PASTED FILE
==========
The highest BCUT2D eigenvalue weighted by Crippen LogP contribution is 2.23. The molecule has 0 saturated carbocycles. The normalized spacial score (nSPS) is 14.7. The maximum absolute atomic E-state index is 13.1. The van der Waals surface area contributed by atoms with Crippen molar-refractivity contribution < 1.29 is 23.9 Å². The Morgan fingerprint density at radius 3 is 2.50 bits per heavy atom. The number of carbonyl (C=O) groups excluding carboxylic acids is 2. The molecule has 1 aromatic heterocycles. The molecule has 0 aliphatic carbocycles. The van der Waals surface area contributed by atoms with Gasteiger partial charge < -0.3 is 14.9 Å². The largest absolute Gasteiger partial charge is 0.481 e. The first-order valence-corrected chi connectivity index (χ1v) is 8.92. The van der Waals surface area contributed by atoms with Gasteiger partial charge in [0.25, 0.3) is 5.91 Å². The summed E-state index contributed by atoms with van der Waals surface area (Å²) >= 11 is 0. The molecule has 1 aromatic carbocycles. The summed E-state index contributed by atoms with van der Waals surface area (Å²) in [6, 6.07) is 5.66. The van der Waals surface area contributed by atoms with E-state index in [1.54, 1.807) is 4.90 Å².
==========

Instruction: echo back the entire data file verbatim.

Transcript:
The highest BCUT2D eigenvalue weighted by Crippen LogP contribution is 2.23. The molecule has 0 saturated carbocycles. The normalized spacial score (nSPS) is 14.7. The maximum absolute atomic E-state index is 13.1. The van der Waals surface area contributed by atoms with Crippen molar-refractivity contribution < 1.29 is 23.9 Å². The Morgan fingerprint density at radius 3 is 2.50 bits per heavy atom. The number of carbonyl (C=O) groups excluding carboxylic acids is 2. The molecule has 1 aromatic heterocycles. The molecule has 0 aliphatic carbocycles. The van der Waals surface area contributed by atoms with Gasteiger partial charge < -0.3 is 14.9 Å². The largest absolute Gasteiger partial charge is 0.481 e. The first-order valence-corrected chi connectivity index (χ1v) is 8.92. The van der Waals surface area contributed by atoms with Gasteiger partial charge in [0.25, 0.3) is 5.91 Å². The summed E-state index contributed by atoms with van der Waals surface area (Å²) >= 11 is 0. The molecule has 1 aromatic carbocycles. The summed E-state index contributed by atoms with van der Waals surface area (Å²) in [6, 6.07) is 5.66. The van der Waals surface area contributed by atoms with E-state index in [1.54, 1.807) is 4.90 Å².